After the First World War, the people of Harpenden raised the sum of £5,456 as a contribution to a war memorial for those who had died. All of us are familiar with the Memorial Cross on Church Green which records the names, ranks and Units of the dead. However the Cross was only part of Harpenden’s tribute: the remaining funds were used to create the Memorial Nursing Centre ‘for the relief of suffering and prevention of sickness and disease’. You may be surprised to learn that what was our very own Community Meeting Point now occupies those premises!
St Helena ’s, as the property used to be known, was built in 1897 as a girls’ school (see article in Education). It was purchased by the Memorial Nursing Centre Committee in 1919 for £3,100 as the cost of providing new building would have been more than the fund could bear. Some structural alterations and additions were made (including provision of central heating and a hot water system) and the building was redecorated both inside and out. The committee considered itself ‘fortunate’ to have obtained such a suitable building together with grounds described as comprising lawns, flower border and a vegetable garden. It is good to see what Paul and Howard have done to restore the attractiveness of the original site (but when are ‘home-grown’ carrots and potatoes going to be on the menu in the Day Centre?)
The Memorial Nursing Centre was opened at 3.30pm on Saturday October 9th 1920, by Lieutenant-General the Earl of Cavan, General Officer Commanding-in-Chief, Aldershot Command.
At that time, as he entered the building he would have first stepped into a spacious hall with the names of the fallen men inscribed on its walls. Visitors and children attending the clinic used this as a waiting area. On the north side of the building was the Dental and Ophthalmic Clinic with a dark room.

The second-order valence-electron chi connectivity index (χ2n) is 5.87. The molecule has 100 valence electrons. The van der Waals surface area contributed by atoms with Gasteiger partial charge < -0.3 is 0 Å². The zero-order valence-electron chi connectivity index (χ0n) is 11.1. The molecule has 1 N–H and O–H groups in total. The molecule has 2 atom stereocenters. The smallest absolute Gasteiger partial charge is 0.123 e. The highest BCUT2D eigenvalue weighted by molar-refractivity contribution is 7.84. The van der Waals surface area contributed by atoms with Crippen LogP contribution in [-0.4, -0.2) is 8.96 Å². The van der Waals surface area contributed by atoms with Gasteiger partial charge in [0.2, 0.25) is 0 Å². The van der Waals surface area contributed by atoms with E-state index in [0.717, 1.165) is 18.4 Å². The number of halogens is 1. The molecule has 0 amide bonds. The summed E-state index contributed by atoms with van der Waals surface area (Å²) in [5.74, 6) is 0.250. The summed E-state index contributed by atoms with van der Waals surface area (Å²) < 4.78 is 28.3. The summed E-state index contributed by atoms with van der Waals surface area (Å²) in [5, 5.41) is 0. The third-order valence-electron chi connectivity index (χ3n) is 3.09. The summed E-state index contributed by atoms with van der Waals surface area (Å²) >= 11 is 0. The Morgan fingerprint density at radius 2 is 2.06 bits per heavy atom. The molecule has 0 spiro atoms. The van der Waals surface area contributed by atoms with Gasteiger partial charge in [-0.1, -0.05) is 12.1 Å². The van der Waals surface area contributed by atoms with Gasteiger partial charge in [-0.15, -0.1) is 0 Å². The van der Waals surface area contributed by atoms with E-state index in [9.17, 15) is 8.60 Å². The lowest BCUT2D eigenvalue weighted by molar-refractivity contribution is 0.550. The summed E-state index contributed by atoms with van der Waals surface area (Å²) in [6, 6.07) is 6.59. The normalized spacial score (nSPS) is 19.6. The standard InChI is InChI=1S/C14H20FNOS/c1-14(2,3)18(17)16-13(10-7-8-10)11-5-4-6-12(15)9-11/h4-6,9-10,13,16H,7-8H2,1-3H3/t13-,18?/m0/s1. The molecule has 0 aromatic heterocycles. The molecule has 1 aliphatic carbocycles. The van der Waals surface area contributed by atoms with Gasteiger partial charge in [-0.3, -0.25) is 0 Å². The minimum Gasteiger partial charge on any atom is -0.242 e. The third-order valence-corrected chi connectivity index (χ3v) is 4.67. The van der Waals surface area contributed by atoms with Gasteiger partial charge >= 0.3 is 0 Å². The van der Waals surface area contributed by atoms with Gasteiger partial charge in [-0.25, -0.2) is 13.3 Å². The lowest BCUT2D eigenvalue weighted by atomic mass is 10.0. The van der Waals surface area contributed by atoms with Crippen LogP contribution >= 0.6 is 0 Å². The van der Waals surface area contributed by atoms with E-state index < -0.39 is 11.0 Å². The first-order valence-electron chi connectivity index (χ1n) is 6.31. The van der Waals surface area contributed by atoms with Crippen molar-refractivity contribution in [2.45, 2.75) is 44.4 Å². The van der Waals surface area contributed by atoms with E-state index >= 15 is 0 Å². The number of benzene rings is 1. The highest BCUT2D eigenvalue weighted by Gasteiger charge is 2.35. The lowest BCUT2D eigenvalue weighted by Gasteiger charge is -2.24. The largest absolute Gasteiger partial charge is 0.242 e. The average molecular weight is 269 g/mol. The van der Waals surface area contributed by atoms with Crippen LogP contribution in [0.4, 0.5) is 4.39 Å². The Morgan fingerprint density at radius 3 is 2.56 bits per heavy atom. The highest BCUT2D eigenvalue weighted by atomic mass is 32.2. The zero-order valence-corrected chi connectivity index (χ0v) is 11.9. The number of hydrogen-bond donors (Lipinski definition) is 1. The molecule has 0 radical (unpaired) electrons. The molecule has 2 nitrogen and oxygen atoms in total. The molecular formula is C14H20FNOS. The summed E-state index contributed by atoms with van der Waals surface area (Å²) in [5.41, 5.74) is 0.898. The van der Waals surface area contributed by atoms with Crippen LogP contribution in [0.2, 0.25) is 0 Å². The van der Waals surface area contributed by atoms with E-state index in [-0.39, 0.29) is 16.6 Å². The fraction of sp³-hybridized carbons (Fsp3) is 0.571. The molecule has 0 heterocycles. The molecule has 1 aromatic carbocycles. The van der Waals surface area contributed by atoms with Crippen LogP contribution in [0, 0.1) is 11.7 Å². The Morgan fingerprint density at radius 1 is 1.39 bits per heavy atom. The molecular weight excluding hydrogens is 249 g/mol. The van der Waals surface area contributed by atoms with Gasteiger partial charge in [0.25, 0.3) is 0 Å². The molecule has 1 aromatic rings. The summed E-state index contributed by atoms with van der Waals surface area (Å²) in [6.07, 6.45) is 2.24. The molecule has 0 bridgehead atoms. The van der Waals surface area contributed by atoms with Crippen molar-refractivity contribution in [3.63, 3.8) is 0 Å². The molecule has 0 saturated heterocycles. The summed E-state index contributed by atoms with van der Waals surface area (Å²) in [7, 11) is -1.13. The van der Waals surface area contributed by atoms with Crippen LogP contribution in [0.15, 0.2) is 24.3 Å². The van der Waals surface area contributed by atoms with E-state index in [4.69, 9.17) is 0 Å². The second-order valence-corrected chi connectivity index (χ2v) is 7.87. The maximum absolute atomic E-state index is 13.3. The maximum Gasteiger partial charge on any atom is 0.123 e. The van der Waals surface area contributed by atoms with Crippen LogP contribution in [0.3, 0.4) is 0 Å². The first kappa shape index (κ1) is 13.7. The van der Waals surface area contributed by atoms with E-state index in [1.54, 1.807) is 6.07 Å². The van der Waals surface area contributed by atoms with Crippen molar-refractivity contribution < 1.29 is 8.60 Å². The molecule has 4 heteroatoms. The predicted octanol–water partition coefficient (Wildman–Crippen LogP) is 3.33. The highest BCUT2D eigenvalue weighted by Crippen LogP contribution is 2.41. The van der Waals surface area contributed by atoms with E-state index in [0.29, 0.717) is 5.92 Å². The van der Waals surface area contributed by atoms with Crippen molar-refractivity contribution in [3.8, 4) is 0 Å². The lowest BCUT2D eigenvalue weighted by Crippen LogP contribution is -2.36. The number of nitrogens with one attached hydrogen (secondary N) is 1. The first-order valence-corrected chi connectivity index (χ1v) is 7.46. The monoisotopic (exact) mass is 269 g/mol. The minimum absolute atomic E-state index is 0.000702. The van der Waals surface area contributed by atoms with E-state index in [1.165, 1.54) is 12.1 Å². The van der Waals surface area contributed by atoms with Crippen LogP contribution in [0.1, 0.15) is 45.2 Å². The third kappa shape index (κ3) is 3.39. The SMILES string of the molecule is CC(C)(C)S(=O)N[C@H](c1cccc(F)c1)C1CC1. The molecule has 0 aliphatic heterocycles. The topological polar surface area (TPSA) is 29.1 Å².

The east side of the building contained the District Room for treatment of minor injuries by the resident nurse and opposite was the Massage and Electro-Therapeutic Clinic where ex-Servicemen were treated. The large room forming the south-west angle of the building, was used as the Maternity and Infant Welfare Room.
Upstairs there were two wards containing two beds each. Very seriously ill or emergency patients could be dealt with here, and exceptionally*, maternity cases. Each of the three District Nurses had a bedroom here and shared a bathroom, dining room and sitting room. On the very top floor were the Caretaker’s rooms, a storeroom and a spare bedroom for emergencies.
Army billets, flats for local families
In 1941, during the Second World War, all the Clinics were transferred to the Red House and 40 Luton Road was requisitioned by the Army as a billet for ATS girls working at Luton Hoo (then the headquarters of the Eastern Command).
After the end of the war, in August 1946, it was decided to convert 40 Luton Road into five flats and the first families moved in during December of that year. However, already by 1949 there was another change of plan; the families were moved out, the building was de-requisitioned and plans were afoot to transfer the clinics back from the Red House.
Child Welfare Clinic
After extensive alterations, this came about in February 1952 and there are many women in Harpenden today who remember visits to the Child Welfare Clinic, which continued to operate until May 1991.
It is good to reflect that during the time since October 1991 that Community Meeting Point has been installed at 40 Luton Road, the building has continued to serve the purpose for which it was originally acquired by the Memorial Fund, namely ‘the welfare of the living’. Thank you Mr Eric Brandreth for providing the facts – any inaccuracies are mine!
Victoria Senn Spring 1999
Update 2004 – St Helena’s Court
The NHS decided that the building was surplus to requirements and wanted to sell it. A long and vigorous campaign to retain the building as a community facility for the town was of no avail and three years later Community Meeting Point had to vacate the premises. In 2002 the building was bought by a local company, Plowright Homes Ltd for demolition and replacement by private residential housing. In 2004, St Helena’s Court was completed, comprising nine apartments, with an external design reminiscent of the old St Helena’s.